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Dunleavy’s Budget Proposal Funds More State Troopers, Some in Western Alaska

Photo: Alaska State Troopers file.

Governor Mike Dunleavy’s budget proposal for Fiscal Year 2021 includes funding for 15 additional Alaska State Trooper (AST) positions including one in Nome, one in Unalakleet, and potential new posts in St. Michael, Ambler, and Anchor Point on the Kenai Peninsula.

Troopers are the first responders in some of those communities, like St. Michael, although they are not currently based there. St. Michael’s only option for local law enforcement is the Village Public Safety Officer (VPSO) program, but their VPSO position is currently vacant.

In the Fiscal Year 2020 budget, Governor Dunleavy cut $3 million and 8 positions from the VPSO program, citing an inability to fill authorized vacancies. His proposed budget for the next fiscal year does not include additional funding for the VPSO program.

After the current year’s budget passed in June, which did not include any funding for new trooper positions, Colonel Barry Wilson of AST says the FY’21 proposal is a good start.

“There’s a lot of need for additional positions but we know that we can only fill a certain amount over the year because we have retention, and recruitment.”

In the proposal, the Dunleavy administration acknowledges that many rural Alaska areas depend on troopers for law enforcement and that current trooper staffing levels create delays in responding to violent crimes, including sexual assault and murder.The administration now believes that AST’s recent recruiting success requires budgeting additional positions. Colonel Wilson agrees.

“We had up to 42 vacancies recently. That’s a lot of vacancies for us to be carrying and its very hard on people to work in that environment. We’re starting to see the light at the end of that tunnel. We’re starting to see a future that’s much brighter than what we’ve seen in the last five years. If you’d given me positions last year, I couldn’t have filled them. This year? I think we can fill them by the end of FY 21.”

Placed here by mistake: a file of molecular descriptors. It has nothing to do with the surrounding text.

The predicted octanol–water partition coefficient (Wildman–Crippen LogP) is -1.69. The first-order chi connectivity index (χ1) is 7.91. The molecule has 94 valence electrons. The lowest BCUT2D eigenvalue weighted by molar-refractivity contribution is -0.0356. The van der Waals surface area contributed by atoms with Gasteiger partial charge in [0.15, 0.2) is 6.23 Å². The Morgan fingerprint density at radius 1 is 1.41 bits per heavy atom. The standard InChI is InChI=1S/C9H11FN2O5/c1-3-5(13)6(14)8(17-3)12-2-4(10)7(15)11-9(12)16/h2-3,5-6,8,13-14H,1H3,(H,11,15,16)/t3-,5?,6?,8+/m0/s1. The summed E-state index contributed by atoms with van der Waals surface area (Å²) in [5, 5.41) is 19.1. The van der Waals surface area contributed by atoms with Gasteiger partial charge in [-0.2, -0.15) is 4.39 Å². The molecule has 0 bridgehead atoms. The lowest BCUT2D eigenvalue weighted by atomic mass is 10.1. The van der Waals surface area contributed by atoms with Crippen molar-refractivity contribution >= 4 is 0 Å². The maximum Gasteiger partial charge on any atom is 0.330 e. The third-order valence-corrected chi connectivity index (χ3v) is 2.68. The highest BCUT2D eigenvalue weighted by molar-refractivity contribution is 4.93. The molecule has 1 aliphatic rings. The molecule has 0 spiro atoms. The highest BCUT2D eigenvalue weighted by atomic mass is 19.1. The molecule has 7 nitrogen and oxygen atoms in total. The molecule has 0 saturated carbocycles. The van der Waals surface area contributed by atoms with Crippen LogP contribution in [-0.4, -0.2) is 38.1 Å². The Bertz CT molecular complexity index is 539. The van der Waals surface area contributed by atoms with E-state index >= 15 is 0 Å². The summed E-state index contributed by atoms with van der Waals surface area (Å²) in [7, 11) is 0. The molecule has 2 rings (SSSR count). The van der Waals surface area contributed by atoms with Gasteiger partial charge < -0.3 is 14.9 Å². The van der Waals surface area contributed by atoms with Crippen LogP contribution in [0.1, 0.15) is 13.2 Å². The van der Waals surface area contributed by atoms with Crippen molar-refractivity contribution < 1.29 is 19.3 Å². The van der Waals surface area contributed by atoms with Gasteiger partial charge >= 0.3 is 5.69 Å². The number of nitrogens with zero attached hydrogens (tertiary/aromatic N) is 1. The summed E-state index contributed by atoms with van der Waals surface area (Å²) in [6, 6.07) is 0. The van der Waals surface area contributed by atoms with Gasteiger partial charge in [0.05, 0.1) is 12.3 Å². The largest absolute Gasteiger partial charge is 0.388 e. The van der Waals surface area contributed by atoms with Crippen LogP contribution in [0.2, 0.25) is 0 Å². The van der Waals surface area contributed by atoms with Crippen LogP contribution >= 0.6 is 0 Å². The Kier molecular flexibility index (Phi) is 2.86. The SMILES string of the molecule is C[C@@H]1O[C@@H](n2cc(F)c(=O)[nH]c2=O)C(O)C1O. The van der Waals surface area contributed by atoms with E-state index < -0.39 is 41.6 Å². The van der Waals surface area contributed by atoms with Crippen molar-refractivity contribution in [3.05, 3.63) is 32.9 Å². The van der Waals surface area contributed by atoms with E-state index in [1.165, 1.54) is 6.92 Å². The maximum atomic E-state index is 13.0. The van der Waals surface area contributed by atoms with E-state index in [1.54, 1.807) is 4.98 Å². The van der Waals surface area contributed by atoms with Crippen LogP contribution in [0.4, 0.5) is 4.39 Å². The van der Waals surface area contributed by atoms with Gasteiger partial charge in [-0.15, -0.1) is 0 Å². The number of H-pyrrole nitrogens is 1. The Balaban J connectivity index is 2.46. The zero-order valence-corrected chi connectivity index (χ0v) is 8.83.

With recruitment and training, Wilson says it takes about two years to make a new state trooper. He also stresses that this is an early proposal and the final number of new posts and where, remain up to the legislature.

While most of the governor’s proposed budget remains relatively flat compared to the last budget, under the FY2021 proposal the Department of Public Safety is seeing a proposed 7.5% increase in funding. Nearly $7,000,000 ($6,947,000) will go towards hiring 31 DPS positions, which includes the 15 troopers.

The proposed state trooper positions are two in Ambler, two for Anchor Point, one in Bethel, one in Dillingham, one in Emmonak, one in Glennallen, two in Kotzebue, one in Nome, one in St. Mary’s, two in St. Michaels, and one in Unalakleet.

Image at top: Photo from Alaska State Troopers file.

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